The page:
The light glares while my tired eyes sting with every blink. I drift in and out of sleep as warped yells from my Mother echo through the halls. The soft blankets that surround entice me. Paralyzed I remain while my heartbeat increases as my adverse reality creeps into view. A fog shrouds my thoughts then slowly pervades my feelings. I hear footsteps approach again.
“Seriously, Penelope. I have a meeting at 8 am.”
Utilizing every bit of strength I have left in the pile of bones and flesh in which I reside, I lift my torso and slowly roll over. My exhausted brain struggles to comprehend the challenges ahead. Oh god, I don’t want to get out of bed. My depleted disposition weighs me down like a lead suit. One by one. One by one. You’re okay. You can be a person today. And so, when I sit up, a sense of triumph briefly washes over me. Gradually, I hoist my limp body up and trudge down the ladder of my towering loft bed.
Soon after, a circadian sense of dread engulfs me. I stand, staring, eyes glued to one section of my blank wall. Frantic and incoherent feelings all race through my head while my body remains absolutely still. Reality itself grows distant; I disconnect. My serotonin, or more-so lack thereof, brings me to a state of calm chaos. Soon, completely encompassed by my anxiety and melancholy, I collapse. I am dragged into a spiral of foreboding. There I stand, a million miles away, having lost complete focus on the task at hand. A numbness succeeds it due to the override of emotion.
“We’re gonna be late again for God’s sake.”
I flinch as my thoughts are pulled back into consciousness. My eyes dash from the blank wall to my closet. Today proceeds as normal. I get changed, take my medication, leave my room, and brace myself for the next battle of the day.
To most, the occurrences of my average morning are strange. Nonetheless, inner quarrels such as this pervade my life. Having been diagnosed with depression and anxiety at the age of fourteen, a struggle to overcome my lack of motivation, waves of morosity, and fatigue are present in my every action. Although depression and anxiety may be lifelong conditions for me, I have learned to cope. There are times in which I can not function. In those moments, I give myself a break and let go of the, often unrealistic, expectations I have for myself. There are times in which I feel as though I want to hide and avoid facing the world. In those moments, I find the strength to transcend the fear holding me back. Depression and anxiety have proven to be a villain to me, constricting my ability to complete simple activities. Thus, I fight to break through the suffocating restraints of mental illness every day.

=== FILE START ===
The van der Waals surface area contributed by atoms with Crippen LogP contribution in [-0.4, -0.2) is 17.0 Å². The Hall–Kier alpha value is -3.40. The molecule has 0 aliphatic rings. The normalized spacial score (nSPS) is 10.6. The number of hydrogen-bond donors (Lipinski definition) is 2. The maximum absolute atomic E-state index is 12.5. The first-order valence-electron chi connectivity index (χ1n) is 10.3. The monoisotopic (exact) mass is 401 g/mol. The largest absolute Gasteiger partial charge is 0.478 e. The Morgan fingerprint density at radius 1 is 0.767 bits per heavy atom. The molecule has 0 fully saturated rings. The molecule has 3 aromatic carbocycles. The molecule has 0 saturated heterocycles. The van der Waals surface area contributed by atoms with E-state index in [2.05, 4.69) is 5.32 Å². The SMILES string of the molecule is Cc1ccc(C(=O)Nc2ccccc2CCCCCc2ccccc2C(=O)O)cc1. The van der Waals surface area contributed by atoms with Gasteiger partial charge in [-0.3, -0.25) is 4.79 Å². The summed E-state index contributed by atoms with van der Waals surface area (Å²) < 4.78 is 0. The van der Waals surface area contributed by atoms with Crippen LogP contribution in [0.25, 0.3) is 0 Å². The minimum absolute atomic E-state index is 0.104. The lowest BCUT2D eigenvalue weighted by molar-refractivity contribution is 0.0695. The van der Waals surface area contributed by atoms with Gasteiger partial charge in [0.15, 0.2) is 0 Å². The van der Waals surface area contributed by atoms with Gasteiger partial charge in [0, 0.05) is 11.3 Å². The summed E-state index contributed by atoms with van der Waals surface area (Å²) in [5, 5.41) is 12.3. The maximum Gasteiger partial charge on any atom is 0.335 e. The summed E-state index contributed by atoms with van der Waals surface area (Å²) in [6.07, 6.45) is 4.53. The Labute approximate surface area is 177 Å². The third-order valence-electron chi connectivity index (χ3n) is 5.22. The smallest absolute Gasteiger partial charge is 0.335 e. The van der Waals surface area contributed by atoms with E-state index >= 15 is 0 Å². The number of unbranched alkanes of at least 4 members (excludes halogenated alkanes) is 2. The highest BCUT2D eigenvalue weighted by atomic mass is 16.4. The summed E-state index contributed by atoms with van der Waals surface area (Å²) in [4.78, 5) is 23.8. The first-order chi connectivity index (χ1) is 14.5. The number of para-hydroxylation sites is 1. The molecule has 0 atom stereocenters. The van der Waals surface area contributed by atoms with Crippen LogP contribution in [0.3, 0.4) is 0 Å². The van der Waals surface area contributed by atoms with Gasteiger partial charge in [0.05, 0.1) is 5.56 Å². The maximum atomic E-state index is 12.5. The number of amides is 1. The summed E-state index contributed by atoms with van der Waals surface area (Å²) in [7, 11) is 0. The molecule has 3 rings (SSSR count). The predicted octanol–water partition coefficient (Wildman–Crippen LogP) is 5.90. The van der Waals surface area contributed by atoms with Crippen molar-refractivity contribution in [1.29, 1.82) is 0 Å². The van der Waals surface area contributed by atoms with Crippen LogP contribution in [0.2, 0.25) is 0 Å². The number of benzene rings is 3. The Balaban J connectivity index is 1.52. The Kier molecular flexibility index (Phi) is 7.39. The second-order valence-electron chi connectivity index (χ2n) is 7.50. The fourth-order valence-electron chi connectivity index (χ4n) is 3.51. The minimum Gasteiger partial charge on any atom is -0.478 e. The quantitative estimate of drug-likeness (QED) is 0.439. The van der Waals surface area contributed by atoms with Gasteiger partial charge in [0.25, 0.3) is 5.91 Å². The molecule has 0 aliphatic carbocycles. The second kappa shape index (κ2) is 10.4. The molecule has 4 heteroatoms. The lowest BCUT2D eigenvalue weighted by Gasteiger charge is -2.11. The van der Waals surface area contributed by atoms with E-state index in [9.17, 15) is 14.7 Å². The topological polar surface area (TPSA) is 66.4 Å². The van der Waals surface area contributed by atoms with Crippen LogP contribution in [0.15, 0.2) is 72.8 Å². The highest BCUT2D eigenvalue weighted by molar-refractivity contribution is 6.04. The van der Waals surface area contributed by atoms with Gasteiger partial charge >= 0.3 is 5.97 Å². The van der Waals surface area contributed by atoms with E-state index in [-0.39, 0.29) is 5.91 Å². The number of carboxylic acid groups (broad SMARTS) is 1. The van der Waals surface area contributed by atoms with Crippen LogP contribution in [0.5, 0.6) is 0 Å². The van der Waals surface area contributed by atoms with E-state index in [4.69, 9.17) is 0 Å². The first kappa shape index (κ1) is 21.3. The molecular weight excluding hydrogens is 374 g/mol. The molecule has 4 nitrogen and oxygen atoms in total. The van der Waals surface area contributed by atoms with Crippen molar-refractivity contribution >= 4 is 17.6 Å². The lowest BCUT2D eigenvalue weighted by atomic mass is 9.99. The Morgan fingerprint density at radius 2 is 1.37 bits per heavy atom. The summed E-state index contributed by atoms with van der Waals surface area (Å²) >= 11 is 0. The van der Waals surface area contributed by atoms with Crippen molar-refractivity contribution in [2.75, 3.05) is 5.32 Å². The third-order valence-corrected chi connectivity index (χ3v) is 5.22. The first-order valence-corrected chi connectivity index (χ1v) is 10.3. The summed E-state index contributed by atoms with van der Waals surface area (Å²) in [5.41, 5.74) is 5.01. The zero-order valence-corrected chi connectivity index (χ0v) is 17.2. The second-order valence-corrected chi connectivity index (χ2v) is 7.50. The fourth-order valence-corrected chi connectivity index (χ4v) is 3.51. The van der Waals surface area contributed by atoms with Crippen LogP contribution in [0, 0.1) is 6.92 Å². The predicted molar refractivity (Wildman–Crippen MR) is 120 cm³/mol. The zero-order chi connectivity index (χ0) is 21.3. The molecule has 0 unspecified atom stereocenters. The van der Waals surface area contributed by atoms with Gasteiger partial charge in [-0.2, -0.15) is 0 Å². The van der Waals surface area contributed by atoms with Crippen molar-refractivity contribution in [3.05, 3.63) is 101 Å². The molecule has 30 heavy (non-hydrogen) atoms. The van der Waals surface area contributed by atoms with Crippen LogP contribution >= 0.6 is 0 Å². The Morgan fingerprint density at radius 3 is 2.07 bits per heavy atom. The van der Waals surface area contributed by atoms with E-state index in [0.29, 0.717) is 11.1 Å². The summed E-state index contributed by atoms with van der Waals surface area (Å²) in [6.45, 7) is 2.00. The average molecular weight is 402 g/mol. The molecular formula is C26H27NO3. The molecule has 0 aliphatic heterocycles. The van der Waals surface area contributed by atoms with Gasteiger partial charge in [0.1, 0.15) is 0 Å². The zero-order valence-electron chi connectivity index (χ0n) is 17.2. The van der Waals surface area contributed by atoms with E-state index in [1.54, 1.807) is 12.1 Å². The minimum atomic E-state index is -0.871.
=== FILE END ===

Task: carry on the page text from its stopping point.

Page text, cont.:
I will always view some of it as a hero. I will always view it as something that forced me to find the hero in myself. My mental conditions have relentlessly tested me over and over again and the fact that I am still here is proof that I have and still overcome it, each and every time. With this, I am a hero to myself. Despite my close proximity to letting the hopelessness take over and giving up, I continue to ascend the perpetual duels I have with mental illness.
Penelope Luchs, a sophomore in high school in Princeton, New Jersey, possesses an innate curiosity and observant disposition which has led her to pursue writing. Among Penelope’s love for all things artistic and creative, she has challenged herself with explaining the inexplicable, arbitrary feelings and themes of life. Penelope’s essay “A Duel” covers a window into her experience with mental illness and the complex feelings that accompany it.